Ottoman Era Synagogue Reopens in Turkey

Turkey reopens the Great Synagogue in Edirne, following a restoration protect at a cost of $2.5 million.

Ben Ariel,

The restored Great Synagogue in Edirne, Turkey
The restored Great Synagogue in Edirne, Turkey
Reuters

Turkey on Thursday reopened a restored century-old synagogue built during the Ottoman Empire but closed for several decades, AFP reported.

A special ceremony was held at the Buyuk Sinagog (lit. the Great Synagogue) in the northwestern city of Edirne. It was attended by top officials including Deputy Prime Minister Bulent Arinc, as well as leaders of the Turkish-Jewish community, the report said.

The synagogue - which served the Jewish community in Edirne until 1983 and a few years later suffered a roof collapse - was reopened as an active place of worship after a five-year $2.5 million restoration project.

The restoration project saw the synagogue's lead-clad domes and stately interior as well as its precious Torah scrolls restored.

Leading the first service in the restored synagogue - built in 1907 under Ottoman Sultan Abdul Hamid II - was Rabbi David Azuz, state-run Anatolia news agency reported.

He had also led the last prayer service before the synagogue was closed to worship, noted AFP.

The project is seen as part of efforts under the 12-year domination of President Recep Tayyip Erdogan to lift restrictions on Turkey's small but historically significant non-Muslim religious minorities.

Authorities in Ankara insist the restoration of the synagogue shows their tolerance towards Turkey's 20,000-strong Jewish community, many of whom trace their ancestry back to Jews who started to take refuge in the Ottoman Empire in the 15th century following their expulsion from Spain.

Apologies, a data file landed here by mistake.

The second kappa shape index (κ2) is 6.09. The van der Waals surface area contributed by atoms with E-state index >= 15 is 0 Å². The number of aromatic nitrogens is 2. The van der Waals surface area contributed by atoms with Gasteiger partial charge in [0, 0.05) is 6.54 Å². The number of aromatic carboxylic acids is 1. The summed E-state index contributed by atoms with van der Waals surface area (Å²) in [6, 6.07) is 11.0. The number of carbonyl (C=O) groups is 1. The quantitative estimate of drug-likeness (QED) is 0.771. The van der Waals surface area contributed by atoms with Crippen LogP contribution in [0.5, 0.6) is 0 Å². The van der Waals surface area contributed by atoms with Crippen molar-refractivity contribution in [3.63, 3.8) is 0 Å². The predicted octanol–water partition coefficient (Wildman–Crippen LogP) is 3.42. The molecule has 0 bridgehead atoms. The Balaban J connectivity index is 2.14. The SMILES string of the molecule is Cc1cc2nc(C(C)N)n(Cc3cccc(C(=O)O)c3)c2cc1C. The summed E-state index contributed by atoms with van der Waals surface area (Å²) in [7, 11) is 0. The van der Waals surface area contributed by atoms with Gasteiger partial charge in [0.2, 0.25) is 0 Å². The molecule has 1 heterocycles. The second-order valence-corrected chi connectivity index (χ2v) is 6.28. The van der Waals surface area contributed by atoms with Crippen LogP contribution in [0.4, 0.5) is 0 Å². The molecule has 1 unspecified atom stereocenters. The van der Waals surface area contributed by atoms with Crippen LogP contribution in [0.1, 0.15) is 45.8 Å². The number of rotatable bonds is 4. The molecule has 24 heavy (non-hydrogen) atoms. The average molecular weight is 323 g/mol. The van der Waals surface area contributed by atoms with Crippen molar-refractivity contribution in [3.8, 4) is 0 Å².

"The faithful restoration and reopening of the Great Synagogue stands as another example of the culture of peaceful coexistence on Anatolian soil," the office of the Turkish prime minister said in a statement quoted by AFP.

The reopening comes after a wave of anti-Israel sentiment in predominantly Muslim Turkey.

Several months ago, American officials expressed deep concern over the rising levels of anti-Semitism in Turkey. A report late last year revealed that young Turkish Jews were leaving the country in droves as a result of the anti-Semitism.

Turkey has seen a rise in anti-Semitic hate crimes since the rise of Erdogan's Islamist AKP party. Although violent attacks are still relatively rare, anti-Jewish incitement has become commonplace.

Dursun Ali Sahin, the governor of Edirne, drew ire in November after suggesting that the synagogue be turned into a museum as a reprisal for Israel's policies over the Al-Aqsa mosque in Jerusalem.

Sahin apologized for his comments after an outcry from the Jewish community and the work on the synagogue resumed after a brief delay.

Amid the concerns over anti-Semitism, Erdogan took the time in December to send Turkish Jews a greeting for the holiday of Hanukkah.

The Turkish president said in his greeting that Turkey would carefully preserve its rich cultural and historical heritage, while highlighting that Turkey’s Jewish citizens were “the fundamental elements of Turkey.”


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